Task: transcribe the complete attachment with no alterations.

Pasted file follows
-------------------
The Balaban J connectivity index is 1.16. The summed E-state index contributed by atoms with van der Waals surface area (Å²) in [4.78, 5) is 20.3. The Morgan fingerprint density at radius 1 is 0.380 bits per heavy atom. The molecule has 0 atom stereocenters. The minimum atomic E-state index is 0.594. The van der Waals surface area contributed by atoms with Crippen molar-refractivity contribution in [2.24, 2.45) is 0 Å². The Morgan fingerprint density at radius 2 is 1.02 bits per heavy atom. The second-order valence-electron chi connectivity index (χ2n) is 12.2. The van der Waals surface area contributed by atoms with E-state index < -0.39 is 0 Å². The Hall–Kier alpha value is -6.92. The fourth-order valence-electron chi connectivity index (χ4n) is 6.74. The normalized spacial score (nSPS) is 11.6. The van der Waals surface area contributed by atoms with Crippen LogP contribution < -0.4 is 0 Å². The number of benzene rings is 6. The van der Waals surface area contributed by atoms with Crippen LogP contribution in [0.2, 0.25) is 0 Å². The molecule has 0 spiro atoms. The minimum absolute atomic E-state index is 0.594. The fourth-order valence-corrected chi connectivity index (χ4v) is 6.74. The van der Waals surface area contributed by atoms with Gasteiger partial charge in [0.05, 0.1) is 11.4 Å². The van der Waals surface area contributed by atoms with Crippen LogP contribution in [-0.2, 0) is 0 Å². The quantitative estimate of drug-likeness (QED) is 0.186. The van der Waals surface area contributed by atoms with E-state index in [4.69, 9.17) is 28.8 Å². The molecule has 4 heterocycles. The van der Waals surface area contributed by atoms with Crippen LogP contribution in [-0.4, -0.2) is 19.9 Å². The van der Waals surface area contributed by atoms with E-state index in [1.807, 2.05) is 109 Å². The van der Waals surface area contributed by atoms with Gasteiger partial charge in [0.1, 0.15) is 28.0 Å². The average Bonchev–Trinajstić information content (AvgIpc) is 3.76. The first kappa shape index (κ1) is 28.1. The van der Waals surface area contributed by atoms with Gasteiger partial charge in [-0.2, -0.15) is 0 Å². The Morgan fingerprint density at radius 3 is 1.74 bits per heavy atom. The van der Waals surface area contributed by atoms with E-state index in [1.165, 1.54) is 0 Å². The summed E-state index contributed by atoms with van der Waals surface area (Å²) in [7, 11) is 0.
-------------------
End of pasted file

The Balaban J connectivity index is 1.16. The summed E-state index contributed by atoms with van der Waals surface area (Å²) in [4.78, 5) is 20.3. The Morgan fingerprint density at radius 1 is 0.380 bits per heavy atom. The molecule has 0 atom stereocenters. The minimum atomic E-state index is 0.594. The van der Waals surface area contributed by atoms with Crippen molar-refractivity contribution in [2.24, 2.45) is 0 Å². The Morgan fingerprint density at radius 2 is 1.02 bits per heavy atom. The second-order valence-electron chi connectivity index (χ2n) is 12.2. The van der Waals surface area contributed by atoms with E-state index < -0.39 is 0 Å². The Hall–Kier alpha value is -6.92. The fourth-order valence-electron chi connectivity index (χ4n) is 6.74. The normalized spacial score (nSPS) is 11.6. The van der Waals surface area contributed by atoms with Crippen LogP contribution < -0.4 is 0 Å². The number of benzene rings is 6. The van der Waals surface area contributed by atoms with Crippen LogP contribution in [0.2, 0.25) is 0 Å². The molecule has 0 spiro atoms. The minimum absolute atomic E-state index is 0.594. The fourth-order valence-corrected chi connectivity index (χ4v) is 6.74. The van der Waals surface area contributed by atoms with Gasteiger partial charge in [0.05, 0.1) is 11.4 Å². The van der Waals surface area contributed by atoms with Crippen LogP contribution in [-0.2, 0) is 0 Å². The quantitative estimate of drug-likeness (QED) is 0.186. The van der Waals surface area contributed by atoms with E-state index in [4.69, 9.17) is 28.8 Å². The molecule has 4 heterocycles. The van der Waals surface area contributed by atoms with Crippen LogP contribution in [-0.4, -0.2) is 19.9 Å². The van der Waals surface area contributed by atoms with E-state index in [1.807, 2.05) is 109 Å². The van der Waals surface area contributed by atoms with Gasteiger partial charge in [0.1, 0.15) is 28.0 Å². The average Bonchev–Trinajstić information content (AvgIpc) is 3.76. The first kappa shape index (κ1) is 28.1. The van der Waals surface area contributed by atoms with Gasteiger partial charge in [-0.2, -0.15) is 0 Å². The Morgan fingerprint density at radius 3 is 1.74 bits per heavy atom. The van der Waals surface area contributed by atoms with E-state index in [1.165, 1.54) is 0 Å². The summed E-state index contributed by atoms with van der Waals surface area (Å²) in [7, 11) is 0.